How bespoke furniture can solve your design problems

A bookcase or shelving unit can be tucked away in a corner and serve a purpose, and it’s completely okay for it to be partially hidden by your sofa and lamp. Display your favourite books or keepsakes and enjoy a cosy little reading nook that would otherwise have been a blank space.

7. Lay back on a transitional lounge
Another great multi-purpose piece is a chaise or daybed. Not quite a statement armchair, not quite a sofa (they are a little larger than an armchair, and not as large as a lounge), these corner solvers work wonderfully in wall junctions.

Tip: Build in some breathing space by positioning a transitional lounge out a little from walls and windowsills. You can also anchor another furniture piece off one of these seating options, such as a console or sideboard – just leave some air between them.

Add a side table and lamp and stretch out. The ideal addition to a corner with windows, a daybed makes for a cosy little area for reading and relaxing.

Make home a little more serene

8. Insert a floor lamp
Floor lamps are great because they provide that task or mood lighting you need in a living space and don’t take up much room. Plugged into the corner, a floor lamp can reach over your sofa to help the living area feel more like its own zone – be a more upstanding or a semi-transparent shade that creates a soft glow and ambience, the options are endless.

A floor lamp can be tucked into the smallest of spaces. Just be wary of the shade height and position, so you don’t bang your head every time you get up or sit down.

9. Add a coat stand
Playing with various heights in a room adds interest – if everything is all at the same level, it can get boring. A jacket/coat stand adds both height and function in a corner. Obviously it needs to make sense with your home’s layout (if the living room adjoins the entrance, doorway or hallway, for example) but putting one in a corner can be a practical move – they won’t get in the way as easily here, or get easily knocked over.

10. Create your own corner
If you have a challenging floor plan with limited walls against which you can place furniture, or a window you want to keep clear, why not consider creating a corner? In this living room, a sofa has been positioned where the wall ends, creating extra seating yet still allowing easy access through to the next room.

Read more:
10 Creative Ways to Use Kitchen Corners
Clever Hacks for Extra Storage

Tell us:
Have you made good use of a tricky corner? Share your tips in the Comments below.

Sours: https://www.houzz.in/magazine/10-clever-ways-to-style-dead-corners-stsetivw-vs~83216967
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CORNER HOUSE RESIDENTIAL CARE LLC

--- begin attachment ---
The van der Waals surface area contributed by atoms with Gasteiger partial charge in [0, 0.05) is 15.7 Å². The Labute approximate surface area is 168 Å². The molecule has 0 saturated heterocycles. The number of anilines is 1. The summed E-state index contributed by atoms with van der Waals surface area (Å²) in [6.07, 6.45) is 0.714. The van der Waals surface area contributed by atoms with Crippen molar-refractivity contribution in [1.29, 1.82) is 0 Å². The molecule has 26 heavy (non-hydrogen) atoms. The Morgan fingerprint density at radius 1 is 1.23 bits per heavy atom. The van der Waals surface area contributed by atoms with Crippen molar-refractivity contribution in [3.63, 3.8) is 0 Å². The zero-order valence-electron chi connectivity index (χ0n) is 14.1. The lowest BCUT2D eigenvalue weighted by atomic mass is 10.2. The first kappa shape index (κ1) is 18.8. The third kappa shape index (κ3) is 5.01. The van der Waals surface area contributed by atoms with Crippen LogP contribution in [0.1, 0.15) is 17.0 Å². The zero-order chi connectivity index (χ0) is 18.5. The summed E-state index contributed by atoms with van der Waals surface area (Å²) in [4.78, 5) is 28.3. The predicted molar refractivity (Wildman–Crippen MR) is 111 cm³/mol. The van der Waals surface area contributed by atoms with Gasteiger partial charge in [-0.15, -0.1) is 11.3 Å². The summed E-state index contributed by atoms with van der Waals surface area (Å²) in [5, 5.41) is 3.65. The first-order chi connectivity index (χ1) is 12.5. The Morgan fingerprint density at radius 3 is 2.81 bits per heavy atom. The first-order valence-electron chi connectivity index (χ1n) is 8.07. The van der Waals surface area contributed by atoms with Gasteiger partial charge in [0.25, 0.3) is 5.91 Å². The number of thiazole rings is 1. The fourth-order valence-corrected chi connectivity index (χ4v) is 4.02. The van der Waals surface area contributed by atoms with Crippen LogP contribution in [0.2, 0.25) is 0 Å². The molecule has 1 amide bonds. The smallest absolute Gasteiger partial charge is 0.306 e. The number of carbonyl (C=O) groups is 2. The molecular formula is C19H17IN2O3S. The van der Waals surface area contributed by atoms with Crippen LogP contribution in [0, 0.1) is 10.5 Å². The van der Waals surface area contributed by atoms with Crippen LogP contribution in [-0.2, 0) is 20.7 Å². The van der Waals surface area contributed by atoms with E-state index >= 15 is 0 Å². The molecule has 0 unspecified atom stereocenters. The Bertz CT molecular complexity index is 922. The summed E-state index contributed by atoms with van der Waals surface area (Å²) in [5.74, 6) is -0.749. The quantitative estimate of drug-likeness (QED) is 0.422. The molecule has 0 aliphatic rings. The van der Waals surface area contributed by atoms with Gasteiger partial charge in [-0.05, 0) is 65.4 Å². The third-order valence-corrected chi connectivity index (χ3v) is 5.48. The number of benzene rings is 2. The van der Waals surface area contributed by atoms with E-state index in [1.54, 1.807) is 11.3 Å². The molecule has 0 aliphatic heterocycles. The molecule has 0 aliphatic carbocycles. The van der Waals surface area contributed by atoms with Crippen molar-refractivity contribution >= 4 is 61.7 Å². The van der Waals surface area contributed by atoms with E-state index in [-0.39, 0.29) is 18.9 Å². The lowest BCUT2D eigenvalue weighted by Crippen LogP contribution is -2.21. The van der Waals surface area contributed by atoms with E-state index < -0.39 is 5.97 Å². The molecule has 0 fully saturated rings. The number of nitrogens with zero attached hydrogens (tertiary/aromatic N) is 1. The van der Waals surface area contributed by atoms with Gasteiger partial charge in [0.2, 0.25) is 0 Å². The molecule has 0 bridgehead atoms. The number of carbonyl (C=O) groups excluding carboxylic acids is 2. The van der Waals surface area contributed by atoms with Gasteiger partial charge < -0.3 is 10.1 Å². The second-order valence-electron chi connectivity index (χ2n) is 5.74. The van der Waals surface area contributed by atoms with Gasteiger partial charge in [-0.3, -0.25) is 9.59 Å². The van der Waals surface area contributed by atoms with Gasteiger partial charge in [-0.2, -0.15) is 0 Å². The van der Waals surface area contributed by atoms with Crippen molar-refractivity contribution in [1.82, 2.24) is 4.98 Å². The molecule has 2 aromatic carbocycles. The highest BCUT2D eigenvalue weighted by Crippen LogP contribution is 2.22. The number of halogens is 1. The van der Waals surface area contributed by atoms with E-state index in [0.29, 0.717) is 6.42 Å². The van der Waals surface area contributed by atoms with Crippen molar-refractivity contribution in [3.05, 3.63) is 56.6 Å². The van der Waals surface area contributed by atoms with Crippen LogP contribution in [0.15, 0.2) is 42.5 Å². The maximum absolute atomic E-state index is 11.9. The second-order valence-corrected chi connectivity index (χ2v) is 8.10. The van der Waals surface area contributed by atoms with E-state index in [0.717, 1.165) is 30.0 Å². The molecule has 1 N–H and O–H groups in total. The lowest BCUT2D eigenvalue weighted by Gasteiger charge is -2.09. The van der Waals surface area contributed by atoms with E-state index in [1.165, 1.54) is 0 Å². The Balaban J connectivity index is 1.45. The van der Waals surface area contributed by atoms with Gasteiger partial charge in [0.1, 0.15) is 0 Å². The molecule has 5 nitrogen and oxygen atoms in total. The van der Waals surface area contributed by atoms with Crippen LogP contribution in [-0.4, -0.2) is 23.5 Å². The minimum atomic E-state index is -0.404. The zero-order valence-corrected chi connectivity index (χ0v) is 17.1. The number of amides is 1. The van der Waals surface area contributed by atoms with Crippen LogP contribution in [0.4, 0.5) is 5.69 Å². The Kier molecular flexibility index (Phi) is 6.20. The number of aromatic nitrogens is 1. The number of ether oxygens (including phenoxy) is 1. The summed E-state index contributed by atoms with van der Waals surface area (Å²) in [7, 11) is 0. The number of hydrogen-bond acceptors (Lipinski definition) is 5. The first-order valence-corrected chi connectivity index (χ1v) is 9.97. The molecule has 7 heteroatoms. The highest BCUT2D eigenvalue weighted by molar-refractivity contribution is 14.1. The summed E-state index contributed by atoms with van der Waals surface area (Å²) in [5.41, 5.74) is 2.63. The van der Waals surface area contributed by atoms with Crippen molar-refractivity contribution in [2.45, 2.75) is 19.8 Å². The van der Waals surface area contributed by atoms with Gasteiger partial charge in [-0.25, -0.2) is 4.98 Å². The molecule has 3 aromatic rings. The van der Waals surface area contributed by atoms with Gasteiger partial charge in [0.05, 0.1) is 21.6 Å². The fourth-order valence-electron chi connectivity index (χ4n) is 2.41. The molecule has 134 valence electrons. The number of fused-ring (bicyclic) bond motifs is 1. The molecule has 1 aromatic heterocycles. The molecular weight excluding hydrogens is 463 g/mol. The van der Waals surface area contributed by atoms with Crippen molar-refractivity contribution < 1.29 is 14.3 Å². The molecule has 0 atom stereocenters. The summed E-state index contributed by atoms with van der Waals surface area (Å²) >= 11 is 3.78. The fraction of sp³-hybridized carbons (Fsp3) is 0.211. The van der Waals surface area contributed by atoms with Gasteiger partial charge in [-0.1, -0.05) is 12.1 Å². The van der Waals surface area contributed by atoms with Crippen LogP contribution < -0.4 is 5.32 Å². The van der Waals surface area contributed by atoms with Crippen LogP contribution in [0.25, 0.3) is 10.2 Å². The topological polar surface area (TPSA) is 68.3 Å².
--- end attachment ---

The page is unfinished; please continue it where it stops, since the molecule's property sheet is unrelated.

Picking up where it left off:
Corner House Residential Care Llc is a licensed Residential Care Facility in Meriden, CT. Residential Care Facility(s) are licensed individually by state or local governments and surveys are typically completed by local entities, such as the Department of Aging or Verteran's Services. Long-Term Care Ombudsman serve as advocates for residents of all licensed long term care settings.

Please visit your state government website to learn more about the level of care provided by Residential Care Facility(s) in CT. Corner House Residential Care Llc can be contacted or submit a request for more information.

Unless Corner House Residential Care Llc is also certified by the Centers for Medicare & Medicaid Services, Residential Care Facility(s) do not accept Medicare as payment for any care services. However, Residential Care Facility(s) such as Corner House Residential Care Llc play a critical role in caring for seniors and bringing peace of mind to families in need of care for loved ones. The long-term costs for non-acute care at Residential Care Facility(s) is typically much lower than living in a nursing home full-time.

Sours: https://carelistings.com/assisted-living-homes/meriden-ct/corner-house-residential-care-llc/5acd01dca71d8c15cf688437
I built our real house in The Sims 4

Edited by Lawrence Kumpf with Joe Bucciero and Mark Harwood. Contributors include Henning Christiansen, Thomas Groetz, Diedrich Diederichsen, Dick Higgins, Lars Morell, Per Kirkeby, Bjørn Nørgaard, Helmer Nørgaard, Thorbjørn Reuter Christiansen, Anton Lukoszevieze, Hans-Jørgen Nielsen, Michael Glasmeier, Ute Wassermann, Stíne Janvin Motland, Mark Harwood, Lucy Railton, Graham Lambkin, Áine O’Dwyer, Lia Mazzari, Ursula Reuter Christiansen, Francesco Conz, and Emily Harvey.

The third issue of Blank Forms’ journal is released in conjunction with Freedom is Around the Corner, a retrospective exhibition and performance series devoted to the work of pioneering Danish composer and artist Henning Christiansen (1932–2008).